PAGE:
• Plant Vegetable Garden in April for Spring Harvest
    Tuesday, March 30, 2010 at
  • Nothing tastes better than garden-grown tomatoes or fresh-cut basil. The time to plant summer vegetable plants is in April to assure a bountiful harvest by July and August, say experts at Agromin, an Oxnard-based manufacturer of premium, earth-friendly soil products made from recycled green materials from over 50 Southern California communities.

    Plant Your Vegetables: Plant most all types vegetables including tomatoes, squash, beets, corn, sunflowers, spinach, cucumber, melons, okra, peppers and zucchini. Plant either from seed or from starter plants. Before planting, revitalize your garden soil by adding compost especially designed for gardens.

    Rotate Your Crops: Maximize plant growth and health by rotating your crops (i.e., plant tomato plants where peppers were grown last year). Planting similar vegetables in the same location year after year pulls the same nutrients from the soil to feed the plants. Rotating crops to different locations in your garden means less stress on the soil. Crop rotation can also reduce the buildup of soil-based diseases and pests. Certain pests prefer specific types of plants. By rotating your crops, pests and diseases won't have easy access to the plants they prefer. Relocate crops at least 10 feet from their previous location.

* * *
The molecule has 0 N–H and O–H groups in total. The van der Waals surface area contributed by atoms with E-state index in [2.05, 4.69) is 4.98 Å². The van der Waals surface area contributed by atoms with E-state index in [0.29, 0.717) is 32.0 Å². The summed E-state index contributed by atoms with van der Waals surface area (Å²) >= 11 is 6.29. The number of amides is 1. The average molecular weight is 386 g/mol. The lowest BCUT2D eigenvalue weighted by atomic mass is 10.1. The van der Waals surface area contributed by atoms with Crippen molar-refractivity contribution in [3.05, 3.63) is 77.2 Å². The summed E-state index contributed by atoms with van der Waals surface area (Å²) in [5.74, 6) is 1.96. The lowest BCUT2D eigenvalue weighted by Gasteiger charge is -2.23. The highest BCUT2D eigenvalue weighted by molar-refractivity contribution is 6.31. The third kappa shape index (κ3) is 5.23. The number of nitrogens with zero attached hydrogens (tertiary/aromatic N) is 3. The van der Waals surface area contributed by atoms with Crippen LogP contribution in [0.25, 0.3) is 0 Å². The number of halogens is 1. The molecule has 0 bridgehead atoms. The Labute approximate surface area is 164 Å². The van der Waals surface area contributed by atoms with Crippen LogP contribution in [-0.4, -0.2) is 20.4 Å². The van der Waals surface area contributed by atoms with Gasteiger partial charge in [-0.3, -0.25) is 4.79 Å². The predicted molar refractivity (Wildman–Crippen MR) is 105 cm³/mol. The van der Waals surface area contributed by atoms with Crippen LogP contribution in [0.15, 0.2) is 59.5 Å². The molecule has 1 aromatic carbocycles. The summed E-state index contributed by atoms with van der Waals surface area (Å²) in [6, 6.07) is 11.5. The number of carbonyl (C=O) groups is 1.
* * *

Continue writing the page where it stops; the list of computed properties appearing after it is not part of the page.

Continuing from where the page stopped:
Plant Your Herb Garden: Basil, mint, oregano, parsley, rosemary, cilantro, thyme, chives, dill and tarragon are just some favorite, easy-to-grow herbs that should be planted in April. Be sure to pinch back flowers that bloom from the herbs to extend the harvest season.

    Color for Summer: Summer-blooming bedding plants should be planted in April. Annuals that bloom all summer include alyssum, bedding dahlia, gloriosa daisy, marigold, petunia, verbena and zinnia. Summer shade plants include begonia, forget-me-nots and impatiens. Bulbs planted last fall will begin growing in spring. Throughout spring and summer, remove dead flowers and brown foliage to build strength for new blooms.

    Pinch and Prune: Pinch back new growth on chrysanthemums and fuchsias to keep the plants bushy. Bougainvilleas also benefit from pruning to shape and restrain growth. Prune roses to where stems are at least as round as a pencil. Although not very attractive now, pruned rose bushes will be thick with leaves and in full bloom within a month

    Plant a Garden for FOOD Share: Grow potatoes, tomatoes, celery, onions, broccoli and citrus and donate your harvest to FOOD Share, the county's food bank. The effort is part of its Garden Share program (www.foodshare.com).

    For more gardening tips, go to www.agromin.com.

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